I think it all depends on what age you are.  When I was a young teenager I saw the world through rose-coloured glasses and fell in love at the drop of a hat.  Sam and I got engaged at the age of 21 after knowing each other for only 3 months!  However, we’re still married and still love each other, but my goodness, we’ve been through some testing times!  We both agreed it was true love at the start and were very starry-eyed, but that starry-eyed-ness faded when reality set in, and now a more steadfast love has emerged out of  troubled times to take us into our old age.

These days I’d be much more cautious about getting engaged to anybody after just 3 months. That’s because I’m older and wiser, more realistic, and less prone to taking…

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Posted December 17, 2018 by aurorawatcherak in Uncategorized

Love is Complicated   8 comments

Do you believe in true love?

Rules:
1. Link your blog to this hop.
2. Notify your following that you are participating in this blog hop.
3. Promise to visit/leave a comment on all participants’ blogs.
4. Tweet/or share each person’s blog post. Use #OpenBook when tweeting.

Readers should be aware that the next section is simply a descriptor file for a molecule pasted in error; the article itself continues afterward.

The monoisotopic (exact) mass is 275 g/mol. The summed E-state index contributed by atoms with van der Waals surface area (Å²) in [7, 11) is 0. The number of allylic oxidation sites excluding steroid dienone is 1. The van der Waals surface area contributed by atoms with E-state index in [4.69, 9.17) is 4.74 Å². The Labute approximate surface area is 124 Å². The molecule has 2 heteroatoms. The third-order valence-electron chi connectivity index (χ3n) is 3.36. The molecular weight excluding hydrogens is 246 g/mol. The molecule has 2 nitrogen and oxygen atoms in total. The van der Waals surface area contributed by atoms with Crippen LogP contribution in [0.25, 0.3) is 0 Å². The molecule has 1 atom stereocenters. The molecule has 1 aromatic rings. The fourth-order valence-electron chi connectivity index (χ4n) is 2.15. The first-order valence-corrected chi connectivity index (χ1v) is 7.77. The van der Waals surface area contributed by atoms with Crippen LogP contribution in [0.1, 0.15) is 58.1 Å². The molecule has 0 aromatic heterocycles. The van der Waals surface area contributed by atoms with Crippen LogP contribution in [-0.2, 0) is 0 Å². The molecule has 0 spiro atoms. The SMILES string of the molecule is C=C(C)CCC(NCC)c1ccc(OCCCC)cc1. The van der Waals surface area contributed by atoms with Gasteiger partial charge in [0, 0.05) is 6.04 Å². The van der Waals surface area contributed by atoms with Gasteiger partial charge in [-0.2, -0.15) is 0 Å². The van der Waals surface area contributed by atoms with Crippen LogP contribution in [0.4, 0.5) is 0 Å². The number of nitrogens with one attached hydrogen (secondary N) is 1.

5. Put a banner on your blog that you are participating.

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Yeah, asking a writer who specializes in apocalyptic fiction if she believes in “true love” is going to garner a complex answer. There’s a reason I have never successfully written a romance novel. The hearts and flowers version of love doesn’t live in my house, never did and never will.

Brad and I have only ever been married to each other (33 years this month), but our parents had eight marriages between them. That might account for why I have a jaundiced view of “true love”. It makes it sound like you’re destined to be together and it’s going to be wonderful. And that’s a crock of nonsense. It’s why I can’t write romance, because I think love is work. When you meet a couple who have been married for 30+ years, it’s because they CHOSE to stay together, not because they felt romantic and happy with one another.

Which is not to say I don’t believe in love. The love of God created mankind, stepped down from a perfect heaven into our messy existence (diapers) and went to the Cross for us, so I absolutely believe in His love. I think human beings, made in the spiritual image of God, can experience and give faded facsimiles of God’s love. In our bent state, we can imitate God, imperfectly. I just don’t think it’s something we feel in our warm gushy parts – except occasionally, when we’re curled up in bed with our backs melting together or when we’re holding our babies in our arms. A lot of what we call love today is infatuation, sexual lust or just plain manipulation of a significant other. Yeah, sometimes we feel like we’re “in love”, but the high divorce rate in Western society suggests we have no idea what love really is.